When storing tires mounted on rims, should they be left sitting on the treads or can they be stacked, sitting on the sidewalls? – Andre
Try to avoid resting the tires on the tread, even without the weight of the vehicle on them. Stack them.
But, before doing so, there are some simple steps you can take to ensure minimal damage and aging. First: clean the wheels and tires, being sure to get off any residual brake dust. This stuff can be corrosive and, while it eats away at wheels, it can also hurt tires. Wash thoroughly. If the wheels are any type of alloy, use a cleaner approved for that type of wheel.
Make sure to remove all moisture. A nice, windy fall day will help in this respect. Dig out some garbage bags or other impervious plastic bags. Each wheel/tire should have its own.
Before sealing the bag, get as much air out as possible – you can use a vacuum cleaner to accomplish this. Seal the bags and, if using tire carriers or another method to transport them, place the wheel/tire wrapped in plastic inside the carrier.
Give some thought as to where to store them. Find a cool, dry space – preferably indoors where there will be less variation in temperature and humidity levels – away from any electric motors such as those on a furnace, hot water system, well or sump pump. These motors produce ozone, which can be very harmful to the tire compound.
My 1995 Chevy Monte Carlo with the 3.1-litre V-6 has given me 322,000 kilometres of pleasure driving with one exception – the air conditioning system. On two trips from Manitoba to British Columbia during hot summer conditions, it worked well on the prairies and once we crested the mountains, but shut off completely when climbing the Rockies. The first time this occurred three years ago, I had the local GM dealer check the system and they found nothing wrong. Then, again this summer, I retraced the same route and encountered the same problem. I contacted the GM dealership on return, discussed the continuing inadequacy of the a/c system – they were to look into it further, but have had no contact back from them. Can you shed any light or a fix for this aggravating problem in the summer? – Hartley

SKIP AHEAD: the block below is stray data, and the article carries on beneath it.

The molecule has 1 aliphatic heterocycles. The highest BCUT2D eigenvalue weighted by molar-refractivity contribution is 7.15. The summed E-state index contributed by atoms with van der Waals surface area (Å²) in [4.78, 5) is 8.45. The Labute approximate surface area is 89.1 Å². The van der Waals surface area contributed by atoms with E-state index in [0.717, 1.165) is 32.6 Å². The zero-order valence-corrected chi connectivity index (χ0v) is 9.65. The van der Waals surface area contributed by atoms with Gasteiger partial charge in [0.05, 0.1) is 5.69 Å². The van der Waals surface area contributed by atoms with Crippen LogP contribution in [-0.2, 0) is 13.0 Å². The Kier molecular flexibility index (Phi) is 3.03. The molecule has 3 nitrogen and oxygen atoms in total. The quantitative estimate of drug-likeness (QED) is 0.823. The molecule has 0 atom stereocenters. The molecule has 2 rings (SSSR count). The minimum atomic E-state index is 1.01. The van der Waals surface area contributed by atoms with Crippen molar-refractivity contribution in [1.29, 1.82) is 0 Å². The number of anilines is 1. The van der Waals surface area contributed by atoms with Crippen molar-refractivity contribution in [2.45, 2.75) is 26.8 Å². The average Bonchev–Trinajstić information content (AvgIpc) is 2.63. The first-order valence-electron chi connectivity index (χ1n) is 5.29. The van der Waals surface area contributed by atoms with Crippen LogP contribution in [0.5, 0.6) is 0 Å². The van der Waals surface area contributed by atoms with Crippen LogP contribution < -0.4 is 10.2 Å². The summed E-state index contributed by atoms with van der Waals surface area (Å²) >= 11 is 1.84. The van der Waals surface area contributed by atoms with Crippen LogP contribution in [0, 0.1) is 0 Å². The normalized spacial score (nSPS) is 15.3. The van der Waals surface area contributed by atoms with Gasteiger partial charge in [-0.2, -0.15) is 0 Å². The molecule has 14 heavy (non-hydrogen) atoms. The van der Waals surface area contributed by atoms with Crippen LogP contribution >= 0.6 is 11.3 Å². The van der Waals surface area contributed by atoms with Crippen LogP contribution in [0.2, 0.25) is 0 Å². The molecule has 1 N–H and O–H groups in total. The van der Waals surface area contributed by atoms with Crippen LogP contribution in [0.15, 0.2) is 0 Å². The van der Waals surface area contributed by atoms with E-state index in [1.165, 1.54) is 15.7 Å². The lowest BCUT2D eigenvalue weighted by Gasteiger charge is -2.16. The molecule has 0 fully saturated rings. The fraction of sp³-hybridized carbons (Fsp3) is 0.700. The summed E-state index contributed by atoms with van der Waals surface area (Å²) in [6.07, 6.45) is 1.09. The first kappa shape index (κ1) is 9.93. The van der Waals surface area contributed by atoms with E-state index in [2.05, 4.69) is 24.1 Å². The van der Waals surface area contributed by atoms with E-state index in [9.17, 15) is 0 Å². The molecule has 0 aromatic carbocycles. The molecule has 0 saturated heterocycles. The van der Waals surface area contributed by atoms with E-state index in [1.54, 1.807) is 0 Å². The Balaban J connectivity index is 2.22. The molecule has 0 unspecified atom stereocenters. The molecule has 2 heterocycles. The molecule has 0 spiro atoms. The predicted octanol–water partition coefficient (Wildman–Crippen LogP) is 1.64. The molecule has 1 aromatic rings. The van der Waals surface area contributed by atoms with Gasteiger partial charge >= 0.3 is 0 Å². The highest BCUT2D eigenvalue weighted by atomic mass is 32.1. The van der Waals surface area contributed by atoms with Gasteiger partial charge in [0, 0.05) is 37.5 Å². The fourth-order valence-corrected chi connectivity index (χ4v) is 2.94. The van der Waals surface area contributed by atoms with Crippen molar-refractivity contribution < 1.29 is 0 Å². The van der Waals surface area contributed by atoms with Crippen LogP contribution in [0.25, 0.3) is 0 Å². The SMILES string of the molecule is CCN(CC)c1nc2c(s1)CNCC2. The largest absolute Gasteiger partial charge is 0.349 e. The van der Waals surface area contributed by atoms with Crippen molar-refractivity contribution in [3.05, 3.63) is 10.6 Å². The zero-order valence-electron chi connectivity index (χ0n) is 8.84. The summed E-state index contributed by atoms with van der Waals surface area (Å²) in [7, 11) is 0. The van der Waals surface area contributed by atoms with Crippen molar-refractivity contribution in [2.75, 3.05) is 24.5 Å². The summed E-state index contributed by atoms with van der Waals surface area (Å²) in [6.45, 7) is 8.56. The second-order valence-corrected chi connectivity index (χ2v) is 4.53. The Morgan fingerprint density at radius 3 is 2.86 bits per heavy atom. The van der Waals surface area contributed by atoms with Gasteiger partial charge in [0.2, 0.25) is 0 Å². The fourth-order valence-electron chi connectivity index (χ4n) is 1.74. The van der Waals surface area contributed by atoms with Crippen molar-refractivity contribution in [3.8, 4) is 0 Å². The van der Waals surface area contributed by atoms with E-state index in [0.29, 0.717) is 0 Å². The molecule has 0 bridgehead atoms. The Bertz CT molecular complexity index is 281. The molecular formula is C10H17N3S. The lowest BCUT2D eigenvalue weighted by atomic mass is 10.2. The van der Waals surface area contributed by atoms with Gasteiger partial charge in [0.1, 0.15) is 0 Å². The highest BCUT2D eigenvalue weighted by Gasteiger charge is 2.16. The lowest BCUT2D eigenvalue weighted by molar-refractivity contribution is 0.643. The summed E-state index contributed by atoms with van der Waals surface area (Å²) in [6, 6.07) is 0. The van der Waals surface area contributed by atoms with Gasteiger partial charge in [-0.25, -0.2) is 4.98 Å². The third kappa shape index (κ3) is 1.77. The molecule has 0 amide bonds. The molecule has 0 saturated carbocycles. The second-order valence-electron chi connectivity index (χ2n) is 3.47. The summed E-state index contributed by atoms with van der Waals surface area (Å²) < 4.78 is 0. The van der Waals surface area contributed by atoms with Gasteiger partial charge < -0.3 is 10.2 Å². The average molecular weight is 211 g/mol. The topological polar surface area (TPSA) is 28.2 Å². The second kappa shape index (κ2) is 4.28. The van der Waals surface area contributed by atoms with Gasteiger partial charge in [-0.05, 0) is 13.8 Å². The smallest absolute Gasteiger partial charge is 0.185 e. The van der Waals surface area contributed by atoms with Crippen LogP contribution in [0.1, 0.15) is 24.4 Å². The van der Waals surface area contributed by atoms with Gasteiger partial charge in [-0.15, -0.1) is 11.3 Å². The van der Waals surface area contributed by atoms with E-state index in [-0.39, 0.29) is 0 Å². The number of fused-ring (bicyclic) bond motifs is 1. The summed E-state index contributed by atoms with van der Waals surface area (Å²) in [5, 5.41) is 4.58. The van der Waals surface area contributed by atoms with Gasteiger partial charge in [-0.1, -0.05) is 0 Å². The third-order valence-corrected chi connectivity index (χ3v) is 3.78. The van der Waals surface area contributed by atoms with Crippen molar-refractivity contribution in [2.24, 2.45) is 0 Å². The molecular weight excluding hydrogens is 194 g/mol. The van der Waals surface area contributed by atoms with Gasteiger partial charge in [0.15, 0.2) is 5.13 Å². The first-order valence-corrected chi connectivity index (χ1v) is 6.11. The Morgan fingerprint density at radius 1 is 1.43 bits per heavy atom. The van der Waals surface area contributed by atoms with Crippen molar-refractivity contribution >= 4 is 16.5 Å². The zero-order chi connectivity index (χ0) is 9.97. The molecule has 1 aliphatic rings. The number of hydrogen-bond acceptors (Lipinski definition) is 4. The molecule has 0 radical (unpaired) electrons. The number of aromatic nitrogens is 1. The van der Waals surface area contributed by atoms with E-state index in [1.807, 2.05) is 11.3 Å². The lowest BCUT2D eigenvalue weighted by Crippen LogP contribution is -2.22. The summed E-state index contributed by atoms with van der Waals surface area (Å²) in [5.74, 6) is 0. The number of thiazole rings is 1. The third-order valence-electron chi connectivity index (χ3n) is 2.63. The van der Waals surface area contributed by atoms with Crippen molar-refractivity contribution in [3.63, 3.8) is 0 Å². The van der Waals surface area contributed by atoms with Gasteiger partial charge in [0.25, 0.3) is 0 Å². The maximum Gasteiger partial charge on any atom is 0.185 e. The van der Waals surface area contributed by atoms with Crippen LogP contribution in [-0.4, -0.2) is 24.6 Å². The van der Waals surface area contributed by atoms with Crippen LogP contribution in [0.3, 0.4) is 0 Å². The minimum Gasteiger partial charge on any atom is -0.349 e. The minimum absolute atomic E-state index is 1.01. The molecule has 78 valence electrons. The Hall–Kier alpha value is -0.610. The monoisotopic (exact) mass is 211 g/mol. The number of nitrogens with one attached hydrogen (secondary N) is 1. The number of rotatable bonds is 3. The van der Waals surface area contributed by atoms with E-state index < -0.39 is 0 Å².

If the system is still providing airflow from a different outlet such as the defrost vents, it could be a vacuum leak. While under load, an engine produces little or no vacuum, so the door directing airflow may not operate properly.
But I suspect your a/c system is shutting down when the engine is under heavy load to prevent the engine from overheating. The a/c compressor is driven by a belt connected to the crankshaft pulley. The extra drag created by the a/c is likely enough under extreme conditions – high ambient temperatures and extreme load – that a sensor is shutting it down.
The fact you have more than 300,000 km on an engine not noted for having an excess of power when new might be a contributing factor. It could also be that factors related to that sensor have gotten out of whack, or that the sensor itself needs replacement.
Send your automotive maintenance and repair questions to firstname.lastname@example.org
Follow us on Twitter: